What to expect from Budget 2015
5th March 2015 | News
Budget 2015 is less than a fortnight away and the contents of the next Finance Bill are likely to have a strong bearing on the upcoming General Election.
What might be on the list of Budget highlights from Chancellor, George Osborne, and what potential changes would he make if the Conservatives are in power or a member of a Coalition in the next Parliament?
Mr Osborne will give his Budget 2015 to Parliament on Wednesday 18 March 2015, just six weeks of political campaigning away from May's General Election.
Here are just some of the potential announcements you're likely to read in a Budget 2015 summary:
Basic personal allowances and income tax thresholds
During the current Coalition, the basic personal allowance – the threshold of income in a tax year that can be earned before tax is payable – increased from £6,475 to £10,000; and in the 2014 Autumn Statement it was announced this would go up to £10,600 in 2015/16.
It’s plausible the Chancellor may opt to use Budget 2015 to reiterate his intent to raise the basic personal allowance to £12,500 should he remain a part of the forthcoming Parliament.
The Chancellor has previously made known of his intent to raise the 40% tax threshold to apply only to incomes above £50,000 – taking into account the basic personal allowance – and he may divulge further of his plans in the upcoming Budget.
Clamping down on tax evasion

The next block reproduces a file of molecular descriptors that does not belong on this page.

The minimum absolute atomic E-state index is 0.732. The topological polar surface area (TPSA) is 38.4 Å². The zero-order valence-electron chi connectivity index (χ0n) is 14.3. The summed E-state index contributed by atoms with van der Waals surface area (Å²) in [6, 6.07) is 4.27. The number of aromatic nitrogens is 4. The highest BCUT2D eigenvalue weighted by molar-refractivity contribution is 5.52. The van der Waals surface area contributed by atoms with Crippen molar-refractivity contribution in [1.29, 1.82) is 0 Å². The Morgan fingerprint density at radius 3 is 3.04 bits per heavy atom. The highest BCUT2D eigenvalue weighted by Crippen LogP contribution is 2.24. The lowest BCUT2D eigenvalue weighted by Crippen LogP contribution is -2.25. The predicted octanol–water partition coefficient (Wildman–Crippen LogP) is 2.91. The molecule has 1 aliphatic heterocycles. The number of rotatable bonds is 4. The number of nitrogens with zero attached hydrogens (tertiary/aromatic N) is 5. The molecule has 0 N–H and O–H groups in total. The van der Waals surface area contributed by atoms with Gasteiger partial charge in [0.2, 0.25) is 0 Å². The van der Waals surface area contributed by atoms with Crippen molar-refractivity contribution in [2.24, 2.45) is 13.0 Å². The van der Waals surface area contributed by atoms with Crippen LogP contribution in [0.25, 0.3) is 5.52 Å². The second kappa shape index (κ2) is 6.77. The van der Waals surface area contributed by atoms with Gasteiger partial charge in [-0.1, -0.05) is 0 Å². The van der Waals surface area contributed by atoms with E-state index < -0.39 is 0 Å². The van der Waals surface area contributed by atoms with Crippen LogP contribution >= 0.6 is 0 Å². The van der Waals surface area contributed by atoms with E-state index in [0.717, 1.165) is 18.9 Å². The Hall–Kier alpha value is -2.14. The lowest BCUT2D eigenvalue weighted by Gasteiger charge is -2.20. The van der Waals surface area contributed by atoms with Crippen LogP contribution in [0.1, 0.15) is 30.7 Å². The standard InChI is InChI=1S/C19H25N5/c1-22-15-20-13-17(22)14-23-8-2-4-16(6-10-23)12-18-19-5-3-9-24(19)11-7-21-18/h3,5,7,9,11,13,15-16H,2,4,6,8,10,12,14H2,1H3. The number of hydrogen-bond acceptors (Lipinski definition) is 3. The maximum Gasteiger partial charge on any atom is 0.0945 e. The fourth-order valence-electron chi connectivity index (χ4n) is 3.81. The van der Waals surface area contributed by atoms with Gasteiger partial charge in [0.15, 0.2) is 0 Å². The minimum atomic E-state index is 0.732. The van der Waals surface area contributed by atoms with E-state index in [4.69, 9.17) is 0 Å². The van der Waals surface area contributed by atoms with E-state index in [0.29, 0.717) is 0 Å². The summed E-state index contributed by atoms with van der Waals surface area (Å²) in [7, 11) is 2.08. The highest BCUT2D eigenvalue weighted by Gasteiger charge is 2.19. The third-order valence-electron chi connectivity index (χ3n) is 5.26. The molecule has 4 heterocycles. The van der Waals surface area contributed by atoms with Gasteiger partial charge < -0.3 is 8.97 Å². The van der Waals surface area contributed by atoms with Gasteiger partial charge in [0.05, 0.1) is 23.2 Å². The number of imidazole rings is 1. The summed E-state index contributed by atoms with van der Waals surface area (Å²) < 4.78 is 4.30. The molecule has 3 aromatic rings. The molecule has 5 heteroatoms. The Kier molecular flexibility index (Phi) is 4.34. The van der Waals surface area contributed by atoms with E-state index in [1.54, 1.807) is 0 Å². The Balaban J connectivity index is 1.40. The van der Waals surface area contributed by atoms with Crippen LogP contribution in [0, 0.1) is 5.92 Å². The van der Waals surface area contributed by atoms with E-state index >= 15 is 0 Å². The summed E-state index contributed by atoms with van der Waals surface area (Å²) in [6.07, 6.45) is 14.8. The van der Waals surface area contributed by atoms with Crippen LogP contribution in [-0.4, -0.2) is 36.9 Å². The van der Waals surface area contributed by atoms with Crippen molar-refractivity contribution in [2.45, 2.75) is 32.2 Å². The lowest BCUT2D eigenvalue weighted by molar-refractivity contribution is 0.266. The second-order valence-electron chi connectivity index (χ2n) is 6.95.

The current Parliament has taken an increasingly tough stance against tax evasion and tax avoidance and it’s highly likely that new criminal sanctions will be announced to not only penalise tax evaders themselves but those who provide them with avoidance advice.
The Prime Minister has already suggested he is keen to protect pensioner benefits, but there could be changes to tax arrangements for future pensioners. Tax relief for pension contributions could mean a reduction in the amount of annual contributions which can qualify for tax relief.
The Parliament increased the Annual Investment Allowance to £500,000, but the likes of the Institute of Chartered Accountants in England and Wales (ICAEW) have criticised the complex calculations needed during each transition and the complexity regarding the frequent changes.
It’s possible the Chancellor may promise to leave the Allowance at £500,000 if the government is re-elected in May – at present the Allowance is due to fall back to just £25,000 on 1 January 2016.
A lack of resources has meant the Office of Tax Simplification (OTS) has had too much to do in too little time prior to the General Election. The Chancellor could consider making the OTS a permanent fixture in the event the Conservatives triumph in May.
The actual cost of Entrepreneurs’ Relief (ER) in the 2013-14 tax year was £2.9bn – three times HM Revenue and Customs’ (HMRC) forecast. In the 2014 Autumn Statement, the Chancellor stated ER can no longer be claimed on the transfer of goodwill on incorporation. Mr Osborne may announce new ways to cut the cost of ER in his Budget.
It’s possible the Chancellor may pledge to raise the inheritance tax nil rate band to £1m, setting a time limit for its introduction and clarifying if the figure is per person or per married couple/civil partnership.